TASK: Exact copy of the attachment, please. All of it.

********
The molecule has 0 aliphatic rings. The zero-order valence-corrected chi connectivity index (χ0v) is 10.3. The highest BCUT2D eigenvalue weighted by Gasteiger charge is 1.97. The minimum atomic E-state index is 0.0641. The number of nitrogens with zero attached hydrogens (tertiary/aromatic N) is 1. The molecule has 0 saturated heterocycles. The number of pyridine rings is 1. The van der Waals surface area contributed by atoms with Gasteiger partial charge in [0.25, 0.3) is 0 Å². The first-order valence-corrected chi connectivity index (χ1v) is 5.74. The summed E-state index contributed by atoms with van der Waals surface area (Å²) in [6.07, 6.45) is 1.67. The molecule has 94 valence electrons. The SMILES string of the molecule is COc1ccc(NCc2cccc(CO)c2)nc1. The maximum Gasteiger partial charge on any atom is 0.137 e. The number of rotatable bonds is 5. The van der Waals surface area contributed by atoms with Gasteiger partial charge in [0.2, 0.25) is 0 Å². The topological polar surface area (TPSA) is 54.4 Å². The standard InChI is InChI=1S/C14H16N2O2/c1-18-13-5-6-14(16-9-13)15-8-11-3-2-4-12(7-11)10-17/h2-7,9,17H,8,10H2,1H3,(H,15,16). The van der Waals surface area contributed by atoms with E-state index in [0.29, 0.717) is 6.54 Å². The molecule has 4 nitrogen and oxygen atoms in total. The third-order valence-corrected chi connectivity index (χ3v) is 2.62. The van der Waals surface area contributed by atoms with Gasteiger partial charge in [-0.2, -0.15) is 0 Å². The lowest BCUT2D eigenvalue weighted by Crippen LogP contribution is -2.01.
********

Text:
The molecule has 0 aliphatic rings. The zero-order valence-corrected chi connectivity index (χ0v) is 10.3. The highest BCUT2D eigenvalue weighted by Gasteiger charge is 1.97. The minimum atomic E-state index is 0.0641. The number of nitrogens with zero attached hydrogens (tertiary/aromatic N) is 1. The molecule has 0 saturated heterocycles. The number of pyridine rings is 1. The van der Waals surface area contributed by atoms with Gasteiger partial charge in [0.25, 0.3) is 0 Å². The first-order valence-corrected chi connectivity index (χ1v) is 5.74. The summed E-state index contributed by atoms with van der Waals surface area (Å²) in [6.07, 6.45) is 1.67. The molecule has 94 valence electrons. The SMILES string of the molecule is COc1ccc(NCc2cccc(CO)c2)nc1. The maximum Gasteiger partial charge on any atom is 0.137 e. The number of rotatable bonds is 5. The van der Waals surface area contributed by atoms with Gasteiger partial charge in [0.2, 0.25) is 0 Å². The topological polar surface area (TPSA) is 54.4 Å². The standard InChI is InChI=1S/C14H16N2O2/c1-18-13-5-6-14(16-9-13)15-8-11-3-2-4-12(7-11)10-17/h2-7,9,17H,8,10H2,1H3,(H,15,16). The van der Waals surface area contributed by atoms with E-state index in [0.29, 0.717) is 6.54 Å². The molecule has 4 nitrogen and oxygen atoms in total. The third-order valence-corrected chi connectivity index (χ3v) is 2.62. The van der Waals surface area contributed by atoms with Gasteiger partial charge in [-0.2, -0.15) is 0 Å². The lowest BCUT2D eigenvalue weighted by Crippen LogP contribution is -2.01.